International
Tables for
Crystallography
Volume G
Definition and exchange of crystallographic data
Edited by S. R. Hall and B. McMahon

International Tables for Crystallography (2006). Vol. G, ch. 5.7, p. 562

Section 5.7.2.8. Publication

P. R. Strickland,a M. A. Hoylanda and B. McMahona*

aInternational Union of Crystallography, 5 Abbey Square, Chester CH1 2HU, England
Correspondence e-mail:  bm@iucr.org

5.7.2.8. Publication

| top | pdf |

When the final version of a CIF for Acta Cryst. C or E is approved, the article is ready for publication. Once more, the data fields required for the published article are extracted from the CIF and sorted. If the author has asked for additional items to be printed by using _publ_manuscript_incl_extra_item, these also are extracted. The result is transformed to a file suitable for processing by typesetting software. For Acta Cryst. C this was originally a [\hbox{\TeX}] file; now a further transformation generates an SGML file that conforms to the document type definition (DTD) common to all IUCr journals. This allows not only typesetting and printing, but also the generation of the HTML for the navigable online version of the article, and the extraction of metadata for building online tables of contents and for supplying to bibliographic databases.

The conventional published article then appears in a monthly issue. Each article is still similar in style to the type of structure report published in journals for decades, although tables of atomic positions and geometric data are not usually displayed now, since these data are so readily available from the online article.

The online version of the journal, however, presents a much more information-rich version of the article. Each article is generally available in the form of a PDF file, suitable for downloading and offline printing. There is also an HTML version of the same text, and this version has rich internal links that make it easy to scroll back and forth through the article, jump to specific sections and see figures in low-resolution thumbnail or high-resolution views. The reference list contains links to the articles that are cited. There may also be links to related records in chemical or crystal structure databases. The reader may also download the experimental data and any supplementary documents associated with the article. As mentioned above, for Acta Cryst. E a summary of the check report is also available.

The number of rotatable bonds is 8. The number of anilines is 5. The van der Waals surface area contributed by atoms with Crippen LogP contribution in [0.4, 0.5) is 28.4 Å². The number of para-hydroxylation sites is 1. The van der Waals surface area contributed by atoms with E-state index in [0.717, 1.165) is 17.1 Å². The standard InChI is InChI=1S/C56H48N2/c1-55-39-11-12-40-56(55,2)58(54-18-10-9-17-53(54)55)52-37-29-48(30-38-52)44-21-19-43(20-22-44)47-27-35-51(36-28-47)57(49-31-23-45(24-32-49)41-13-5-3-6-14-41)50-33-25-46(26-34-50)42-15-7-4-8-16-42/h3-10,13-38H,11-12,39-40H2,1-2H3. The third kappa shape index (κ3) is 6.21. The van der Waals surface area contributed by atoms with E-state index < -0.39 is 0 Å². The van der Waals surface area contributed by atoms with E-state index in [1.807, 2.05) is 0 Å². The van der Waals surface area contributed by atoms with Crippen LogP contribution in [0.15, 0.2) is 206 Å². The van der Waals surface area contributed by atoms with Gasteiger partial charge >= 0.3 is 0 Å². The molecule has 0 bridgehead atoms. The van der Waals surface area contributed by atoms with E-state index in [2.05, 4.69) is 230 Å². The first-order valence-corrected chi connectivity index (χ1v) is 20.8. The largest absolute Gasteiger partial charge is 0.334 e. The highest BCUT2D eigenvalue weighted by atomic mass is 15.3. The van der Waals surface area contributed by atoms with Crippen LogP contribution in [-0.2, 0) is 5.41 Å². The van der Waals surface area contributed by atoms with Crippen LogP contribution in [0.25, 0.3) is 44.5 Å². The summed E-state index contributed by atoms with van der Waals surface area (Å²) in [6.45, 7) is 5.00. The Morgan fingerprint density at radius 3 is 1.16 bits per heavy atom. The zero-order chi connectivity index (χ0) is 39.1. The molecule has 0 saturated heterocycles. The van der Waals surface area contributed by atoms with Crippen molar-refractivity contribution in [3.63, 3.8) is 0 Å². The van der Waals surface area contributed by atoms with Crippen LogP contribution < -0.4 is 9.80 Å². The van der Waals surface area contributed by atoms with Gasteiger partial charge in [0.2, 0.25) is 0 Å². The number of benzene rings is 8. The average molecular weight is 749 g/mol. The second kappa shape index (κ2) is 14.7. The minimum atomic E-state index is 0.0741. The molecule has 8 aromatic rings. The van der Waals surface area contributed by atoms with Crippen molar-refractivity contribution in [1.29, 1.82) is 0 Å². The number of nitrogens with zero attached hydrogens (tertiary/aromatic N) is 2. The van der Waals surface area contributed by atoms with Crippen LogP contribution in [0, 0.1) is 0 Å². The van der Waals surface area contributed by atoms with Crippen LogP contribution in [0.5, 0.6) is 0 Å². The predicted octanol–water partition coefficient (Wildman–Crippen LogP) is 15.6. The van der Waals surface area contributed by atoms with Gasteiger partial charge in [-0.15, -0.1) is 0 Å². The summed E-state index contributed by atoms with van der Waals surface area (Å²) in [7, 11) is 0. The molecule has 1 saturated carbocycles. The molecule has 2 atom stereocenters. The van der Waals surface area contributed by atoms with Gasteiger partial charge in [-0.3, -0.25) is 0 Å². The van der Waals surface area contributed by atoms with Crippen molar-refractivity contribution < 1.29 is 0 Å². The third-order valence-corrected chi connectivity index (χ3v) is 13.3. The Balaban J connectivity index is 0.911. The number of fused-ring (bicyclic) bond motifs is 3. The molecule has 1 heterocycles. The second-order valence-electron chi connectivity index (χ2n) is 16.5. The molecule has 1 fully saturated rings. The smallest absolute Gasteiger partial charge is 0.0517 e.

Finally, the structural data may be downloaded directly in CIF format. The CIF is presented in two ways. If a reader follows one link in a web browser, the file is interpreted simply as a text file and appears as a simple listing in the browser window, from which it may be printed or saved to disk. However, if the reader follows the other link, the CIF is transmitted to the browser with a header declaring its MIME type (Freed & Borenstein, 1996[link]) as `chemical/x-cif'. This is one of several MIME types registered for particular presentations of chemistry-related content by Rzepa & Murray-Rust (1998[link]). The reader may then configure a web browser to respond in a specific way to content tagged with this MIME type; typically a helper application such as a molecular visualizer [e.g. Mercury (Bruno et al., 2002[link])] will be launched that allows three-dimensional visualization and manipulation of the molecular or crystal structure.

When an article has been published in Acta Cryst. C or E, the CIF is transferred to the relevant public structural databases. Thus, the transcription errors that used to cause so many problems for data harvesters are completely avoided and one of the initial goals of the CIF project is achieved: uncorrupted data transfer from diffractometer, through publication, to a final repository.

Because Acta Cryst. C and E handle almost exclusively the publication of structure reports, the editorial workflow based on CIF lends itself to a very high level of automation and the journals are produced efficiently and on short timescales. Routine refereeing of structures is made very easy by the provision of checking reports, and the universal use of e-mail and web file transfer means that production times can be very fast.

References

Bruno, I. J., Cole, J. C., Edgington, P. R., Kessler, M., Macrae, C. F., McCabe, P., Pearson, J. & Taylor, R. (2002). New software for searching the Cambridge Structural Database and visualizing crystal structures. Acta Cryst. B58, 389–397.Google Scholar
Freed, N. & Borenstein, N. (1996). Multipurpose Internet Mail Extensions (MIME) part two: media types. Internet Engineering Task Force. Request for comment 2046. http://www.ietf.org/rfc/rfc2046.txt Google Scholar
Rzepa, H. S., Murray-Rust, P. & Whitaker, B. J. (1998). The application of chemical Multipurpose Internet Mail Extensions (chemical MIME) internet standards to electronic mail and world-wide web information exchange. J. Chem. Inf. Comput. Sci. 38, 976–982.Google Scholar








































to end of page
to top of page